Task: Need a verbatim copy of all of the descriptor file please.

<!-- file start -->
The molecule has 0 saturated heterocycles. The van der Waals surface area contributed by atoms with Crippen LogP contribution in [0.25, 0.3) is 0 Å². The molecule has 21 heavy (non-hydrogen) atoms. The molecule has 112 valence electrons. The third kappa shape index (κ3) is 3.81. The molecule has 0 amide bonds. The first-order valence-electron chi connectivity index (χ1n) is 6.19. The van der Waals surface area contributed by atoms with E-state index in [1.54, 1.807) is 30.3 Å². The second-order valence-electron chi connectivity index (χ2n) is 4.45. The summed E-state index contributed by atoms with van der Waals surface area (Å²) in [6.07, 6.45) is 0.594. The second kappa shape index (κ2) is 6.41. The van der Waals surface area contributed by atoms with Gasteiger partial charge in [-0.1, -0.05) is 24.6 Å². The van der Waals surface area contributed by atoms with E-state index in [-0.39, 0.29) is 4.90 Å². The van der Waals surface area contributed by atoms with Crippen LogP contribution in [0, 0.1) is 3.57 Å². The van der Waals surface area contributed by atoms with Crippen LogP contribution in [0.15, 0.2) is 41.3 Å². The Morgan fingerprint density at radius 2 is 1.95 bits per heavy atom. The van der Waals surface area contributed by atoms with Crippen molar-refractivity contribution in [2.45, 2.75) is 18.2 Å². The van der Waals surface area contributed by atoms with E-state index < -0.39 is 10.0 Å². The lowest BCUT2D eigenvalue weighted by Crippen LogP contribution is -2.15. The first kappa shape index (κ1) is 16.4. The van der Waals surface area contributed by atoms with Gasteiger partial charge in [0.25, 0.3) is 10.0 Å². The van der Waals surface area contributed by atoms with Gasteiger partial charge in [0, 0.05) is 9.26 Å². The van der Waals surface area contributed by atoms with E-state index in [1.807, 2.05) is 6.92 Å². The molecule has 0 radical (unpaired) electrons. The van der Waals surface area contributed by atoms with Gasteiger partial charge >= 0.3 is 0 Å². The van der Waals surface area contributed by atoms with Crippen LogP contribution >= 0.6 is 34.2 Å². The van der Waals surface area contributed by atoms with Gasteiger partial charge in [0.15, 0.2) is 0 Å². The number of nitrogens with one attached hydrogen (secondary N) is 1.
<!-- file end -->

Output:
The molecule has 0 saturated heterocycles. The van der Waals surface area contributed by atoms with Crippen LogP contribution in [0.25, 0.3) is 0 Å². The molecule has 21 heavy (non-hydrogen) atoms. The molecule has 112 valence electrons. The third kappa shape index (κ3) is 3.81. The molecule has 0 amide bonds. The first-order valence-electron chi connectivity index (χ1n) is 6.19. The van der Waals surface area contributed by atoms with E-state index in [1.54, 1.807) is 30.3 Å². The second-order valence-electron chi connectivity index (χ2n) is 4.45. The summed E-state index contributed by atoms with van der Waals surface area (Å²) in [6.07, 6.45) is 0.594. The second kappa shape index (κ2) is 6.41. The van der Waals surface area contributed by atoms with Gasteiger partial charge in [-0.1, -0.05) is 24.6 Å². The van der Waals surface area contributed by atoms with E-state index in [-0.39, 0.29) is 4.90 Å². The van der Waals surface area contributed by atoms with Crippen LogP contribution in [0, 0.1) is 3.57 Å². The van der Waals surface area contributed by atoms with Crippen LogP contribution in [0.15, 0.2) is 41.3 Å². The Morgan fingerprint density at radius 2 is 1.95 bits per heavy atom. The van der Waals surface area contributed by atoms with Crippen molar-refractivity contribution in [2.45, 2.75) is 18.2 Å². The van der Waals surface area contributed by atoms with E-state index < -0.39 is 10.0 Å². The lowest BCUT2D eigenvalue weighted by Crippen LogP contribution is -2.15. The first kappa shape index (κ1) is 16.4. The van der Waals surface area contributed by atoms with Gasteiger partial charge in [0.25, 0.3) is 10.0 Å². The van der Waals surface area contributed by atoms with Gasteiger partial charge in [0, 0.05) is 9.26 Å². The van der Waals surface area contributed by atoms with E-state index in [1.807, 2.05) is 6.92 Å². The molecule has 0 radical (unpaired) electrons. The van der Waals surface area contributed by atoms with Gasteiger partial charge >= 0.3 is 0 Å². The van der Waals surface area contributed by atoms with Crippen LogP contribution >= 0.6 is 34.2 Å². The van der Waals surface area contributed by atoms with Gasteiger partial charge in [0.15, 0.2) is 0 Å². The number of nitrogens with one attached hydrogen (secondary N) is 1.